Book summary: Following World War II, chemical companies and agricultural experts promoted the use of synthetic chemicals such as DDT, which had been developed to help the military fight typhoid and malaria abroad, as pesticides on weeds and insects. It was, Pete Daniel points out, a convenient way for companies to apply their wartime research to the domestic market. In Toxic Drift, Daniel documents the particularly disastrous effects this campaign had on the South’s public health and environment, exposing the careless mentality that allowed pesticide application to swerve out of control over twenty-five years.
Millions of tons of highly toxic chemicals spread over the South, much of them from crop dusters. The quest to destroy pests, Daniel contends, unfortunately outran research on insect resistance, ignored environmental damage, and downplayed the dangers of residue accumulation and threats to fish, wildlife, domestic animals, and humans. He tells a story of bureaucratic perfidy, scientific hubris, and corporate irresponsibility as he relates specific cases of chemical exposure and poisoning—including fish kills in the Mississippi River, ducks falling dead from the sky, and farm animals destroyed by bungled, overzealous attempts to wipe out fire ants.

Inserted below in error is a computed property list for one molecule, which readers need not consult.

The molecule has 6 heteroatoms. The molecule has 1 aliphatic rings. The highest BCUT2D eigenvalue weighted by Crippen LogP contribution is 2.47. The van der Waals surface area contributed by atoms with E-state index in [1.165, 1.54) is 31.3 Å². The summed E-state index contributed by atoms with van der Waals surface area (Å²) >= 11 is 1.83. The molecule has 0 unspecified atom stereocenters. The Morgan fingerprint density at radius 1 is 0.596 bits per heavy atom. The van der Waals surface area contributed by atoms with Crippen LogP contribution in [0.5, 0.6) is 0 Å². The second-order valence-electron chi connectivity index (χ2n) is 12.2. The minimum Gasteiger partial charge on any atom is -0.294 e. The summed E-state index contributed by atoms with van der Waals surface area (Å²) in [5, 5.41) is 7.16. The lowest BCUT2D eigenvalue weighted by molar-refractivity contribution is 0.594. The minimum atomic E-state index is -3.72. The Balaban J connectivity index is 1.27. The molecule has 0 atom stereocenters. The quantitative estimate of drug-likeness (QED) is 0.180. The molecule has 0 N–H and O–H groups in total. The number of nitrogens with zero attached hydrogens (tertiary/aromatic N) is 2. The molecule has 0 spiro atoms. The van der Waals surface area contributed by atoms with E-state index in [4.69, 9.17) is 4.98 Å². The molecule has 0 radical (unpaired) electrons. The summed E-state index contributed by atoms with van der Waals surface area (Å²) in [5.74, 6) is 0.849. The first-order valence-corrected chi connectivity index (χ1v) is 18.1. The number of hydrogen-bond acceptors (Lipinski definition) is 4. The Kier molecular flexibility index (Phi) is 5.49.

Daniel explains how the Agricultural Research Service, a Federal entity charged with regulating pesticides, allowed dangerous formulations to be sold and often failed to enforce proper labeling. Objections to the undisciplined use of synthetic pesticides from Rachel Carson, Clarence Cottam, and other critics went unheeded. The consequences for human health were staggering: death and severe debilitation.
Using legal sources, archival records, newspapers, and congressional hearings, Daniel constructs a moving, fact-filled account of the use, abuse, and regulation of pesticides from World War II until 1970. Toxic Drift recounts an important episode in ecological history as it cautions against not only the continued threat of pesticides but also the dangers surrounding newer issues such as "mad cow" disease and genetic engineering.